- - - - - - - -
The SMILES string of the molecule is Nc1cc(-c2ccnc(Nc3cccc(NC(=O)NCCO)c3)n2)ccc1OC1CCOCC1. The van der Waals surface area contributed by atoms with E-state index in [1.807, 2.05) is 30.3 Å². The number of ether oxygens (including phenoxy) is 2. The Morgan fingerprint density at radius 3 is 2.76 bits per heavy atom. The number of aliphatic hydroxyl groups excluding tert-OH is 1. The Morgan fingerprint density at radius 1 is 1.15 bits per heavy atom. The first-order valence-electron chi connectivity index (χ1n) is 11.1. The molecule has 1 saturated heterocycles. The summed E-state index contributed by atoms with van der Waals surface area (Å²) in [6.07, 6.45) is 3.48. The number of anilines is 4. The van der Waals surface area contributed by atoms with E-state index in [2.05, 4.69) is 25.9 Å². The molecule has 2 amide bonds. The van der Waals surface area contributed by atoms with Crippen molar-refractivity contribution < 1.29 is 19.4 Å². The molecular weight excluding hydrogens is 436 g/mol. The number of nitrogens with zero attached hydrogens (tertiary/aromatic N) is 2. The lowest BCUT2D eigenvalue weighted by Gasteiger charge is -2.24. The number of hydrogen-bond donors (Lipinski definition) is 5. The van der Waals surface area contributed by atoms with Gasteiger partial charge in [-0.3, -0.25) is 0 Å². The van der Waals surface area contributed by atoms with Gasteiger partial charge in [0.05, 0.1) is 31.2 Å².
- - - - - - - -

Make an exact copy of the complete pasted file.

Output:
The SMILES string of the molecule is Nc1cc(-c2ccnc(Nc3cccc(NC(=O)NCCO)c3)n2)ccc1OC1CCOCC1. The van der Waals surface area contributed by atoms with E-state index in [1.807, 2.05) is 30.3 Å². The number of ether oxygens (including phenoxy) is 2. The Morgan fingerprint density at radius 3 is 2.76 bits per heavy atom. The number of aliphatic hydroxyl groups excluding tert-OH is 1. The Morgan fingerprint density at radius 1 is 1.15 bits per heavy atom. The first-order valence-electron chi connectivity index (χ1n) is 11.1. The molecule has 1 saturated heterocycles. The summed E-state index contributed by atoms with van der Waals surface area (Å²) in [6.07, 6.45) is 3.48. The number of anilines is 4. The van der Waals surface area contributed by atoms with E-state index in [2.05, 4.69) is 25.9 Å². The molecule has 2 amide bonds. The van der Waals surface area contributed by atoms with Crippen molar-refractivity contribution < 1.29 is 19.4 Å². The molecular weight excluding hydrogens is 436 g/mol. The number of nitrogens with zero attached hydrogens (tertiary/aromatic N) is 2. The lowest BCUT2D eigenvalue weighted by Gasteiger charge is -2.24. The number of hydrogen-bond donors (Lipinski definition) is 5. The van der Waals surface area contributed by atoms with Gasteiger partial charge in [-0.3, -0.25) is 0 Å². The van der Waals surface area contributed by atoms with Gasteiger partial charge in [0.05, 0.1) is 31.2 Å².